Behind the Fence
The wisdom, growth and pride that is learned from watching and waiting.
It is no surprise to me that baseball is considered America's favorite pastime. There's nothing like going to your favorite ballpark, watching your team in the wind, rain, cold or sun with parents and children alike, sharing conversations and sunflower seeds, cheering and sometimes jeering while sitting or standing in your designated spot to view a game. My favorite ballparks have revolved around wherever my kids have played. Baseball has consumed a large part of spring for our entire family, and yet, it has been one of the biggest highlights leading into summer. Our baseball ritual consisting of nightly practices with games tucked in between, all began 15 years ago and abruptly came to an end after watching and waiting for my son to play his very last ball game, from behind the fence.
Lots of things happen on each side of a baseball fence. On the diamond, I've witnessed boys turn into men, character building, integrity, empathy, compassion, and children trusting and counting on each other. For me personally, it's been a time to slow down and appreciate what's going on in front of me. Inhaling the gift of being present and exhaling all the other distractions gave me an opportunity to make friendships that I may not have otherwise made, gain patience, grace, and understanding for my children and others. I also learned that it represents something different to every parent and child. A baseball and bat has brought so much more to our lives than just a game, especially for my husband.
If you've ever met my husband or have been to my house, you'll learn rather quickly that Ron has an affinity for baseball and the children playing it. After our sons and daughters began upgrading from coaches pitch and t-ball levels, he thought it would be a good idea to recreate a baseball field, with a backstop, batting cage and manicured diamond, at our house! It has been affirmed by multiple sources that when searching my home on google earth you can see a baseball field! If that didn't prove his commitment to the players enough, in the winter months, he created an indoor batting cage at his own business. That's not crazy at all! It walks the fine line of impressive and nuts! Fortunately, we have the spaces to do this, however, I'm still not sure if that is a valid reason to do it! Being able to coach his kids, and others that we pretend are ours has affected him deeply. His involvement with them as a coach, parent and friend has been one of the most fulfilling things he's ever done. Observing the fondness he has for all of the players has been a gift.
Some Things Never Change
My daughters and younger son would eventually find other passions that suited them better. But my oldest son stayed the course with baseball and the group of friends he had been playing with since little league. The camaraderie amongst them hasn't lessened over the years but instead has gotten stronger. And even when frustrations flare up after a bad game, they are the same group of boys that have shared memories in classrooms, birthday parties, prom, vacations and now graduation.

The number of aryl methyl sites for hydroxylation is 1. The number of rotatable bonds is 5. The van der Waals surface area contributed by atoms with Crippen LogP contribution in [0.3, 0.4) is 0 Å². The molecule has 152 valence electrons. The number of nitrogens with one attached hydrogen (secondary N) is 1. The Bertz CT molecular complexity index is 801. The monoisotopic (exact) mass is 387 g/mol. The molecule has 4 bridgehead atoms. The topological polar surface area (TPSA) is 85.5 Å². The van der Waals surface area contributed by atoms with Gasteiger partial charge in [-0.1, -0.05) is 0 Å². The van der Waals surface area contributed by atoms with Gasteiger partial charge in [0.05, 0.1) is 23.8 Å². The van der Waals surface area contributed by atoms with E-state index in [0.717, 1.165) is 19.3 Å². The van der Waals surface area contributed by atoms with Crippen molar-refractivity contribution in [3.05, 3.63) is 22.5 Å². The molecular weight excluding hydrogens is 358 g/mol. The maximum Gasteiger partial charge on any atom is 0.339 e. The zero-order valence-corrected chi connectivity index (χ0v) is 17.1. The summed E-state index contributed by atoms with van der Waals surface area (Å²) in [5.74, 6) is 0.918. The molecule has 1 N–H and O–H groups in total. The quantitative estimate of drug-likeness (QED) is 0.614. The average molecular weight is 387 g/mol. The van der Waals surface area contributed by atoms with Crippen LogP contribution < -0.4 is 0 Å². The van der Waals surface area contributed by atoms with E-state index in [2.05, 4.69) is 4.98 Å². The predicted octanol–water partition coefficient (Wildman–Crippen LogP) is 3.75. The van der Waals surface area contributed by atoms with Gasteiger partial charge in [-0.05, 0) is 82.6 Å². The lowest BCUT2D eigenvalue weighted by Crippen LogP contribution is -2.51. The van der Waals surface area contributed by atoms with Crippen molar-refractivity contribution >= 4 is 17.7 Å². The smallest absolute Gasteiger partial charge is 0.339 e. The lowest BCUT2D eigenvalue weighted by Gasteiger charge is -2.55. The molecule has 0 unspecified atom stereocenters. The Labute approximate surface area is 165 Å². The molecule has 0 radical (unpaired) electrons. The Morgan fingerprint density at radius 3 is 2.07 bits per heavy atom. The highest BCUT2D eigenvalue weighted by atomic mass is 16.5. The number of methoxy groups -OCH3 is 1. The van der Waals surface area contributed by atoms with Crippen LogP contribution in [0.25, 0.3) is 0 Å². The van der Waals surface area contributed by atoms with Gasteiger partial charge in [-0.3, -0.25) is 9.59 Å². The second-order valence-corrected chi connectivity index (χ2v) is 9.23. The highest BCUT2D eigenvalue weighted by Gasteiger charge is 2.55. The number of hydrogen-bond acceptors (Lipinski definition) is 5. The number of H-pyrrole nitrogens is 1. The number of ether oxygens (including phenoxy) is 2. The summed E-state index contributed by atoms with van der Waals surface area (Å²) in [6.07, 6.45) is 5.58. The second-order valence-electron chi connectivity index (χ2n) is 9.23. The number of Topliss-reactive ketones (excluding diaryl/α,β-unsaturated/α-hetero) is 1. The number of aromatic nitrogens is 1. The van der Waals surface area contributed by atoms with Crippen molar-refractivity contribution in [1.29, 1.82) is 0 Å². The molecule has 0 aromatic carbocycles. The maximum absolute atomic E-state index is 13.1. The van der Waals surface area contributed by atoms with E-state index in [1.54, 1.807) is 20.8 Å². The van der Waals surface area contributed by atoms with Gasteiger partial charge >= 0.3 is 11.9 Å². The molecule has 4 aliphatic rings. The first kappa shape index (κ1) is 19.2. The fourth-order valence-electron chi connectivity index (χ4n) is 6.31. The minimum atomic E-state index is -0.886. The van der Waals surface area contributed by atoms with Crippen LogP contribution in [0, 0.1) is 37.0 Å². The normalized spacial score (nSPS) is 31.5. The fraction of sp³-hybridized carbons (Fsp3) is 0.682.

Even during their little league days, where we would find most of them more interested in picking the grass in the outfield than catching a ball, baseball was a place where they would always come together in the end, win or lose, teammate or rival, most often at the Snack Shack. It was a place built on common ground, where kids could be kids.
One of the many joys of watching them move on from little league to high school ball was that they were no longer individual teams competing against each other but rather one unit, that would win and lose together. Year after year, I would see these young boys transforming from teammates to friends. Boys that might never have been in the same classes or social circles would have a unique bond that would last forever, all because of baseball. It didn't matter if they were infield or outfield, DH, pitcher or catcher, they lifted up and supported each other when it counted.
What I'll Miss
There are many things that I will miss about watching my son play baseball, the most obvious is just watching him. This quiet, shy boy put himself out there when it wasn't easy to do, only to overcome his insecurities and build the confidence needed for him to move forward in life as a young man.
I will also miss watching the other children that have become part of our family along with their parents. I will miss the bitter cold evenings bundled up and the silence and stillness in the air that was produced at an intense game.
I will miss watching my youngest daughter organize snack bags, baking for the players and seeing who will fill the empty seat in my extra chair.
I will miss phrases like, "Good eye," "You got this," "Go Raiders," "C' mon Stinky," and "Let's go Sam."
I will miss watching my son tap his bat at the plate before every swing and watching his father on the sidelines look on with pride and a full heart.
Watching and waiting is normally not at the top of my list of favorite things to do. However, there is something cathartic about watching the people you love to step out of their comfort zone and wait to see the rewards they gain from it. This is how baseball started and ended for our family.
To All My Baseball Families Past & Present, thank you from the bottom of my heart for all the years with me behind the fence!